LITR 4368
Literature of the Future

Final Exam Essays 2015

Model Assignments


Sample answers for Essay 2:
personal / professional interests


Oz Martinez.

The Singularity and You

2013’s Anonymous wrote: “Wouldn’t it be great if we didn’t have all this technology, and we had to get together and discuss what actions we should take in our future? Can I get off the computer now?”  I don’t think he understands much the way we’re heading. As mentioned in my classroom presentation, the common futurist perspective is this idea of a coming technological singularity where machine will outpace human evolution and reach a point beyond any measure of comprehension. The stark truth, Anonymous, is that you’ll never get off the computer, and by extension of being a model assignment, you’ll live in that stasis condition forever.

The technological singularity is briefly described in “Hinterlands” as the wormhole/transmitter point for cosmonauts and higher life forms. The term is described more closely to its physics use of a center point of a blackhole from which no data can escape, no light and therefore no observation. The singularity is used here as a stand-in for the concept of limitless potential. Like “Heliopause” with the omniscient central computer that can read thoughts and project them, the singularity is colloquially used as a stand-in for the point where technology begins to breakdown beyond convention. As Arthur C. Clarke put it, “Any sufficiently advanced technology is indistinguishable from magic.” Thus the singularity.

From my understanding the singularity is the point that comes after the melding of man and machine. Like “Mnemonic’s” assassins and “Chrome’s” cybernetic protagonist, nature and technology play into each other as a feedback mechanism, technology advancing the limits of humanity and humanity therefore developing more advanced forms of technology. “Chrome” uses this technology to practical ends of physical use, but in the further abstract, technology will eventually evolve to replace more than physical apparatus but computational, synthesizing not the gears and motors that can maneuver an arm, but input-free informational absorption and application. In being made to mimic the unseen pattern recognition functions of the brain, a computer can learn to associate certain stimuli to specific reactions. When the character in “Heliopause” queries his computer for a definition, the argument can be made there is no sentience to the computer, but a very clever recognition of definition requirement and word input, and regurgitating the appropriate response.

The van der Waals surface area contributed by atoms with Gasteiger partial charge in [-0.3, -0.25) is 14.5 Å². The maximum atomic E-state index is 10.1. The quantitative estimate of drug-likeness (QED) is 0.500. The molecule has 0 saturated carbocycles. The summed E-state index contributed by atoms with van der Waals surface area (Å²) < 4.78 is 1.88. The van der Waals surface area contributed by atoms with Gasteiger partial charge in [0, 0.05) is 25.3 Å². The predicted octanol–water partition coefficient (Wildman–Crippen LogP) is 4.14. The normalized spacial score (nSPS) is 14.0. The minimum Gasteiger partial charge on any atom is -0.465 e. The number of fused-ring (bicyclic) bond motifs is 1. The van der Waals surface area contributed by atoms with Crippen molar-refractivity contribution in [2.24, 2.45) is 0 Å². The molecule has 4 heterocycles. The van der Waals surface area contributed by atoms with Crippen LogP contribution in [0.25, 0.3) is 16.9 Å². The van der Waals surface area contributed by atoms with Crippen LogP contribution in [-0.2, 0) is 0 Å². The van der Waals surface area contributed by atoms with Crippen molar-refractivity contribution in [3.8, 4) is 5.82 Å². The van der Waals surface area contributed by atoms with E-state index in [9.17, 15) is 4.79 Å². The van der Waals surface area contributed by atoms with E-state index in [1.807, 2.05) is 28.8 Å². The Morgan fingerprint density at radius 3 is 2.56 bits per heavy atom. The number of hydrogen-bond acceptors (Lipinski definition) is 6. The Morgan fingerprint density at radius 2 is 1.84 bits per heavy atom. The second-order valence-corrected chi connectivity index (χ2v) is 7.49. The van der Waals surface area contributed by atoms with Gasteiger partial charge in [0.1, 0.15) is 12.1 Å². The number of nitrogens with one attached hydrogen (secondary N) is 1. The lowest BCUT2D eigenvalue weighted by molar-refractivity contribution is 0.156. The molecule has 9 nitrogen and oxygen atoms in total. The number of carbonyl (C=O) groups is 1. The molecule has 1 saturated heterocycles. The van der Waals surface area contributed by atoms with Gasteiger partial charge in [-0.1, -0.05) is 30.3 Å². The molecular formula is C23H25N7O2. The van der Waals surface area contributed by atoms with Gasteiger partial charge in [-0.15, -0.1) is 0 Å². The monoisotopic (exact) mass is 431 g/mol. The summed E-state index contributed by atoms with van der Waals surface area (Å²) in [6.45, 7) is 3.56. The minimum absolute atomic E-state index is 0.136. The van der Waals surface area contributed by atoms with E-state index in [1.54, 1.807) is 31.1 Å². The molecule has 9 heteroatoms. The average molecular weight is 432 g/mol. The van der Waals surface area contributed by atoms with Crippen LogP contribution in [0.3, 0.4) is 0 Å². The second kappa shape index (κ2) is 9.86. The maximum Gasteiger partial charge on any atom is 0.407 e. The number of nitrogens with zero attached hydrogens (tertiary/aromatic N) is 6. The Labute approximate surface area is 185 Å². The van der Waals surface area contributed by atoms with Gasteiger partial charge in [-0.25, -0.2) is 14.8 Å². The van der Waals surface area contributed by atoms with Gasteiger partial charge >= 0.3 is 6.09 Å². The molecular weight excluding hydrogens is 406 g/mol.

In this same way do we as humans first begin to speak, looking at visual stimuli and associating specific nouns or verbs where appropriate, and only after sufficient pattern recognition can we begin to think in higher abstract forms of adjective and adverb.  Thus can a computer similarly learn and evolve. The fun part begins when a computer is not inhibited by sleep or time or alcohol or loss of neural plasticity through age. Instead, artificial pattern learning software could continuously learn and form associations in fractions of the time it would take us to do the same task, and by extension of learning more, quicker, could reach higher levels of abstraction similarly higher. This omniscient aid would allow humans to find solutions to problems quicker, and if we were to enter the realm of photonic and quantum computers, not only would a machine be capable of learning things quickly, but it’d be able to simultaneously learn things very quickly. Like Garden of forking paths where there’s multiple way to read the story depending on choice, quantum computing allows for computational forking so data can be sought for or executed in all possibilities simultaneously.

This is all to say that computers can learn very quickly.

But this is important because in reality, if we do reach a point of this singularity, if we do in fact have half-machine men, that would be the race that makes it into the future. Those pioneers would be the ones capable of living beyond traditional generations and making intergalactic flights, and similarly, would have the learning potential to make contact with alien forms and not act immediately with hostility or suffer a deadblock of confusion.

But I digress.

The truth of the singularity is that at some point, synthetic technology will have the ability to grow exponentially, to cram a civilization’s worth of information into an hour, and then build another civilization’s worth in the next. It becomes that things will simply exist, questions will have absolute answers, with data from trillions of human years’ worth of data compiled and executed to analyze and respond with. And with one computer built, it will facilitate the building of a better computer, and then another, and therefore and so on until we can ask it to analyze the most efficient ways to build a transgalactic-multiuniversal-hyperdimensional propulsion set.

All this to some extent. But with the singularity we’d have an unstoppable number cruncher that can process and render to our hearts content, and with the advent of 3D 4D printing and graphene and silicone and all other matters of unbelievably growing technology, anything begins to seem possible.

“Holo one, synth one, sim one.” If anything, our future will make this semester’s reading look quaint.

But that’s the future I want to write.